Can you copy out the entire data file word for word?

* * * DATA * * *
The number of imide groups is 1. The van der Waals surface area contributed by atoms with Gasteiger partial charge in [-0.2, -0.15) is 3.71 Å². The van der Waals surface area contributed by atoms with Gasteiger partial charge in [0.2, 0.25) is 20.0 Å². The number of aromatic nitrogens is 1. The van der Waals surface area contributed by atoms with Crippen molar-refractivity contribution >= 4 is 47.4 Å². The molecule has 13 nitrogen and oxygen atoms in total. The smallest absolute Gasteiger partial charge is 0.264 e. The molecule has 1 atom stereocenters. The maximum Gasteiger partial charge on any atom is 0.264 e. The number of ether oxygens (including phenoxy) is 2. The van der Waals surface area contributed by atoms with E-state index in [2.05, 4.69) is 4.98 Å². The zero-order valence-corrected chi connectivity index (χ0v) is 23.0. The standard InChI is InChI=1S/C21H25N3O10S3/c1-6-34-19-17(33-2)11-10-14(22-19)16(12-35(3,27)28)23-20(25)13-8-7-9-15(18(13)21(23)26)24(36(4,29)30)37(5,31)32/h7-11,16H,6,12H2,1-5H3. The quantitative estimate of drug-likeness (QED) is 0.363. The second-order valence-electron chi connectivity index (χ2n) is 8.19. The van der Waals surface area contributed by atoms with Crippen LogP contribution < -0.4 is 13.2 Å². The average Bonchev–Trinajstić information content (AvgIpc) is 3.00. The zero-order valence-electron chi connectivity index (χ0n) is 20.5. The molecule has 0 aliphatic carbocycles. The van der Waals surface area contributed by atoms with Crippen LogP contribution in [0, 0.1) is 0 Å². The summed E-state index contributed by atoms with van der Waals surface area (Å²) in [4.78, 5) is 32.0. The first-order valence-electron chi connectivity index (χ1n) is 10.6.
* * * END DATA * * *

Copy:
The number of imide groups is 1. The van der Waals surface area contributed by atoms with Gasteiger partial charge in [-0.2, -0.15) is 3.71 Å². The van der Waals surface area contributed by atoms with Gasteiger partial charge in [0.2, 0.25) is 20.0 Å². The number of aromatic nitrogens is 1. The van der Waals surface area contributed by atoms with Crippen molar-refractivity contribution >= 4 is 47.4 Å². The molecule has 13 nitrogen and oxygen atoms in total. The smallest absolute Gasteiger partial charge is 0.264 e. The molecule has 1 atom stereocenters. The maximum Gasteiger partial charge on any atom is 0.264 e. The number of ether oxygens (including phenoxy) is 2. The van der Waals surface area contributed by atoms with E-state index in [2.05, 4.69) is 4.98 Å². The zero-order valence-corrected chi connectivity index (χ0v) is 23.0. The standard InChI is InChI=1S/C21H25N3O10S3/c1-6-34-19-17(33-2)11-10-14(22-19)16(12-35(3,27)28)23-20(25)13-8-7-9-15(18(13)21(23)26)24(36(4,29)30)37(5,31)32/h7-11,16H,6,12H2,1-5H3. The quantitative estimate of drug-likeness (QED) is 0.363. The second-order valence-electron chi connectivity index (χ2n) is 8.19. The van der Waals surface area contributed by atoms with Crippen LogP contribution < -0.4 is 13.2 Å². The average Bonchev–Trinajstić information content (AvgIpc) is 3.00. The zero-order valence-electron chi connectivity index (χ0n) is 20.5. The molecule has 0 aliphatic carbocycles. The van der Waals surface area contributed by atoms with Crippen LogP contribution in [0, 0.1) is 0 Å². The summed E-state index contributed by atoms with van der Waals surface area (Å²) in [4.78, 5) is 32.0. The first-order valence-electron chi connectivity index (χ1n) is 10.6.